It was, in fact, a great decade for Nebraska running backs. These 10 seasons include a lot of pain for Husker fans — especially in 2017, 2018 and 2019 — but the team averaged at least 200 yards per game in seven of the 10 years. (Mike Riley’s three seasons as coach are the exception.)
It was the decade of junior college players, too, on defense.
Though our all-decade team will create some debate on that side of the ball, five members of the defense came from jucos, including David and Randy Gregory, the best pure pass rusher of the decade. Close your eyes and remember when Gregory, like a puma, pounced on Michigan State’s Connor Cook in the 2013 game. Nebraska could use a player like that again.
The coach for this team is Pelini. He recruited and developed most of it, after all. There are only two players on the team that don’t belong to his era in one way or another.
Pelini remains a divisive figure in the Nebraska fan base — at times it seemed like Pelini was a house divided unto himself, frankly, a Jekyll and Hyde figure — but the successes of the decade belong to him.
If it’s Scott Frost calling the plays in 2010, though, it might have been Nebraska, not Oregon, in the BCS national title game. Imagine Frost’s creativity with Martinez. (You might get to, since Logan Smothers runs a lot like Martinez.)
How in the heck did the 2010 Huskers lose four games again? Oh yeah — by scoring 13, six, 20 and seven points in their losses. It would have been fun to see Frost get a crack at running that 2010 offense.
The 2010 team remains the best in the decade, though, followed by 2012 and 2014. And, in a one-game scenario, I might take the 6-7 2015 team over the 2011, 2013 and 2016 teams, all of which finished 9-4. Along with the 2010 team, the 2015 squad wins the “how in the heck” award for missed opportunities.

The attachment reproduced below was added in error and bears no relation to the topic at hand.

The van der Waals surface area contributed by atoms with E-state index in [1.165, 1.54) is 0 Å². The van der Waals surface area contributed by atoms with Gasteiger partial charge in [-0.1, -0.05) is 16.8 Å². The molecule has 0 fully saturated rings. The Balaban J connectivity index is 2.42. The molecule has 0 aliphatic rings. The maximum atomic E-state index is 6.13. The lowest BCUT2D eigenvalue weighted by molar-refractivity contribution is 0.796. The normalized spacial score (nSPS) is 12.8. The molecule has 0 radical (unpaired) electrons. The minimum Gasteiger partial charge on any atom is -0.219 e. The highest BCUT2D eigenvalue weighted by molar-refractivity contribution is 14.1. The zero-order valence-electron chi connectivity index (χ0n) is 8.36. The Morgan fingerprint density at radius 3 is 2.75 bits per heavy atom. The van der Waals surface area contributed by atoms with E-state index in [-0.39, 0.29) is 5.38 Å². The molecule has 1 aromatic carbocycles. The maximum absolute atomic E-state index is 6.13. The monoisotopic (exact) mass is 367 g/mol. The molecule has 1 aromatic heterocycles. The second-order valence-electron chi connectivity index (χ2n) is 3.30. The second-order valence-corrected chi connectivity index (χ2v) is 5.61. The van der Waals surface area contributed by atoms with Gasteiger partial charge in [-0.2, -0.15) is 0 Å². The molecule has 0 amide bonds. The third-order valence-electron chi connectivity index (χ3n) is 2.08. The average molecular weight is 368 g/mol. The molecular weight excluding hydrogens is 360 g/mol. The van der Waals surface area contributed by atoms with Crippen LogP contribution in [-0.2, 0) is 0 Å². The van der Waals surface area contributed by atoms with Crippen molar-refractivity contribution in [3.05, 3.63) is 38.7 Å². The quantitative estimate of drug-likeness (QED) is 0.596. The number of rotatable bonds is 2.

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Interestingly, I think both teams played more of a role in the eventual departure of their respective coaches — Pelini and Riley — than the “poorer” seasons.
The best game?
If we’re talking best wins, take the 2010 Missouri or 2011 Michigan State victories with arrows. Nebraska dominated top-10 teams those days.
The 2015 Michigan State win was the most thrilling, especially with Brandon Reilly — a guy I never saw without a smile on his face, like he’d just pulled a prank — scoring the winning touchdown against the whiny Spartans. The 2016 Oregon game was the loudest I’ve ever heard Memorial Stadium. The Hail Mary was cool, of course.
But the night the lights really went out in Nebraska was Miami 2014, a 41-31 Husker win, the frothy crowd, the 1994 team reunion, Abdullah rushing for 229 yards, a fight in the middle of the game. Yep, it all felt right.
“I told the backs and O-line, ‘If we come off physical and hit them in the mouth, hit them in the mouth, we’re going to wear them down,’ ” Abdullah said that night.
Nebraska could do far worse than to remember that anthem in the next decade of football to come.